A sexual education that fosters a healthy sense of modesty has immense value, however much some people nowadays consider modesty a relic of a bygone era. Modesty is a natural means whereby we defend our personal privacy and prevent ourselves from being turned into objects to be used.

Frequently, sex education deals primarily with “protection” through the practice of “safe sex”. Such expressions convey a negative attitude towards the natural procreative finality of sexuality, as if an eventual child were an enemy to be protected against (AL 282).


Here are some proposals:


The important thing is to teach them sensitivity to different expressions of love, mutual concern and care, loving respect and deeply meaningful communication. All of these prepare them for an integral and generous gift of self that will be expressed, following a public commitment, in the gift of their bodies. Sexual union in marriage will thus appear as a sign of an all-inclusive commitment, enriched by everything that has preceded it (AL 283).

Sex education should also include respect and appreciation for differences, as a way of helping the young to overcome their self-absorption and to be open and accepting of others….Only by losing the fear of being different, can we be freed of self-centeredness and self-absorption. Sex education should help young people to accept their own bodies and to avoid the pretension “to cancel out sexual difference because one no longer knows how to deal with it” (AL 285)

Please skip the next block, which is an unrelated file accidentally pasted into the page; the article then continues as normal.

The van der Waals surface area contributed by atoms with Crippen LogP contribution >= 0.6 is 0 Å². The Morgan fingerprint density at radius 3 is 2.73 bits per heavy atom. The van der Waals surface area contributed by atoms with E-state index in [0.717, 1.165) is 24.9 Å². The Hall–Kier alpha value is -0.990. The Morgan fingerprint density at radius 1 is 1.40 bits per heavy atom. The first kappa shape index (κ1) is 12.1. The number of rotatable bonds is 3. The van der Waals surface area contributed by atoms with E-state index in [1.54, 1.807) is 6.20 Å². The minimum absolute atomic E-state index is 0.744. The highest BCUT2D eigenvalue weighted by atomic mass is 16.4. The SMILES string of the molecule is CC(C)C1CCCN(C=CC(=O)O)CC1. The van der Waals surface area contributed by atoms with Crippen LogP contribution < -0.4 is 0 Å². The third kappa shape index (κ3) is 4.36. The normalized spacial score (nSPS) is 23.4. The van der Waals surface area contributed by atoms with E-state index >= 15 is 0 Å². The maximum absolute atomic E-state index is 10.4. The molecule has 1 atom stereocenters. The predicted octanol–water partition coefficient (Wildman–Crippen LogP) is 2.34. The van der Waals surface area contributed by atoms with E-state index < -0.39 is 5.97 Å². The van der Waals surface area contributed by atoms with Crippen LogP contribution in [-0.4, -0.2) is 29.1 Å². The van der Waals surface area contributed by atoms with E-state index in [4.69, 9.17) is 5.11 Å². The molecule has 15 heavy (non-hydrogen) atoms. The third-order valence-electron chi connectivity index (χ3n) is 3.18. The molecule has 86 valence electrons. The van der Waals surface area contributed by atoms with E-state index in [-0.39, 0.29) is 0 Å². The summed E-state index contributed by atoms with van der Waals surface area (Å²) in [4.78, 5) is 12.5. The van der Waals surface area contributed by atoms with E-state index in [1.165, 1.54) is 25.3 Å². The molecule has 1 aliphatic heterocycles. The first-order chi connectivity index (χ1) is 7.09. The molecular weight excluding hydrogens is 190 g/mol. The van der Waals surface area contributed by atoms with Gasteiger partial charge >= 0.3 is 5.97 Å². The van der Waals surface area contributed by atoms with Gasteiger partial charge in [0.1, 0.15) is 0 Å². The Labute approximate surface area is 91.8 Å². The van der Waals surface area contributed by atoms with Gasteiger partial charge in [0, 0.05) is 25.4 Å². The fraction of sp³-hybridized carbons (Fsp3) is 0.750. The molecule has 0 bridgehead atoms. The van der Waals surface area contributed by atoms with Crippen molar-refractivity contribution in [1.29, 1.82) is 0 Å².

4. Last, but not the least, in order of importance is the task that God entrusts to the family of educating in the faith. This requires parents to recognise God's authority and the primacy of His grace, and to humbly and consciously act as ministers and co-workers, first and foremost by taking care of their own formation:


Faith is God’s gift, received in baptism, and not our own work, yet parents are the means that God uses for it to grow and develop…. We know that we do not own the gift, but that its care is entrusted to us. Yet our creative commitment is itself an offering which enables us to cooperate with God’s plan. For this reason, “couples and parents should be properly appreciated as active agents in catechesis… Family catechesis is of great assistance as an effective method in training young parents to be aware of their mission as the evangelizers of their own family” (AL 287).


Bear in mind, after all, that in the field of faith, more than in any other field, education is equivalent to witness:


It is essential that children actually see that, for their parents, prayer is something truly important. Hence moments of family prayer and acts of devotion can be more powerful for evangelization than any catechism class or sermon (AL 288).